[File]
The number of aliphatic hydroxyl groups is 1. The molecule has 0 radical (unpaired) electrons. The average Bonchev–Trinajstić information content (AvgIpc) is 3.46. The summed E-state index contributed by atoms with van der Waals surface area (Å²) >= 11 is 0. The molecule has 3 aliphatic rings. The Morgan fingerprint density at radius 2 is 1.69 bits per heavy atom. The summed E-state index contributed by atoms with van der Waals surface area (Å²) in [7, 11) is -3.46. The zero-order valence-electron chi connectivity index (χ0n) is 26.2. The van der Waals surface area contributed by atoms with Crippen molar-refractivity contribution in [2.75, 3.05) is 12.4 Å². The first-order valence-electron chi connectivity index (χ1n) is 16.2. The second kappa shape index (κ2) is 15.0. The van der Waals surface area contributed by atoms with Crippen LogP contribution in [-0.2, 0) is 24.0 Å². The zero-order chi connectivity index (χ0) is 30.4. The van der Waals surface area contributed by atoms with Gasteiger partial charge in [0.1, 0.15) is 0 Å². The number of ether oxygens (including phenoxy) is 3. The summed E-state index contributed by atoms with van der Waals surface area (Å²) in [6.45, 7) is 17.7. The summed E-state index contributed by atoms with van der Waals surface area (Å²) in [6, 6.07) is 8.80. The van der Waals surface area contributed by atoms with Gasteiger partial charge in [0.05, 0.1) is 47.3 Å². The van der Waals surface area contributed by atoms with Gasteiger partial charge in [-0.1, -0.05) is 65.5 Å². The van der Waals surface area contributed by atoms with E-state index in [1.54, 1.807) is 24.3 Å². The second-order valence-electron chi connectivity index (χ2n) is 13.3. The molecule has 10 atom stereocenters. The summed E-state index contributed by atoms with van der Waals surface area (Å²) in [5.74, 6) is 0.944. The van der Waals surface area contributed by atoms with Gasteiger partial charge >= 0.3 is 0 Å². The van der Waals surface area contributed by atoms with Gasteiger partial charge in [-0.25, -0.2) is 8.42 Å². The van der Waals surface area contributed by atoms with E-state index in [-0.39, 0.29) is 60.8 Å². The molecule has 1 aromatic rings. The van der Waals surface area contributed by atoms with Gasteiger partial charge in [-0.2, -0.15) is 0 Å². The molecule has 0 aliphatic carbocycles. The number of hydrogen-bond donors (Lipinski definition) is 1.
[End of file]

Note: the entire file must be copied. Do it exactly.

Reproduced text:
The number of aliphatic hydroxyl groups is 1. The molecule has 0 radical (unpaired) electrons. The average Bonchev–Trinajstić information content (AvgIpc) is 3.46. The summed E-state index contributed by atoms with van der Waals surface area (Å²) >= 11 is 0. The molecule has 3 aliphatic rings. The Morgan fingerprint density at radius 2 is 1.69 bits per heavy atom. The summed E-state index contributed by atoms with van der Waals surface area (Å²) in [7, 11) is -3.46. The zero-order valence-electron chi connectivity index (χ0n) is 26.2. The van der Waals surface area contributed by atoms with Crippen molar-refractivity contribution in [2.75, 3.05) is 12.4 Å². The first-order valence-electron chi connectivity index (χ1n) is 16.2. The second kappa shape index (κ2) is 15.0. The van der Waals surface area contributed by atoms with Crippen LogP contribution in [-0.2, 0) is 24.0 Å². The zero-order chi connectivity index (χ0) is 30.4. The van der Waals surface area contributed by atoms with Gasteiger partial charge in [0.1, 0.15) is 0 Å². The number of ether oxygens (including phenoxy) is 3. The summed E-state index contributed by atoms with van der Waals surface area (Å²) in [6.45, 7) is 17.7. The summed E-state index contributed by atoms with van der Waals surface area (Å²) in [6, 6.07) is 8.80. The van der Waals surface area contributed by atoms with Gasteiger partial charge in [0.05, 0.1) is 47.3 Å². The van der Waals surface area contributed by atoms with Gasteiger partial charge in [-0.1, -0.05) is 65.5 Å². The van der Waals surface area contributed by atoms with E-state index in [1.54, 1.807) is 24.3 Å². The second-order valence-electron chi connectivity index (χ2n) is 13.3. The molecule has 10 atom stereocenters. The summed E-state index contributed by atoms with van der Waals surface area (Å²) in [5.74, 6) is 0.944. The van der Waals surface area contributed by atoms with Gasteiger partial charge >= 0.3 is 0 Å². The van der Waals surface area contributed by atoms with Gasteiger partial charge in [-0.25, -0.2) is 8.42 Å². The van der Waals surface area contributed by atoms with E-state index in [-0.39, 0.29) is 60.8 Å². The molecule has 1 aromatic rings. The van der Waals surface area contributed by atoms with Gasteiger partial charge in [-0.2, -0.15) is 0 Å². The molecule has 0 aliphatic carbocycles. The number of hydrogen-bond donors (Lipinski definition) is 1.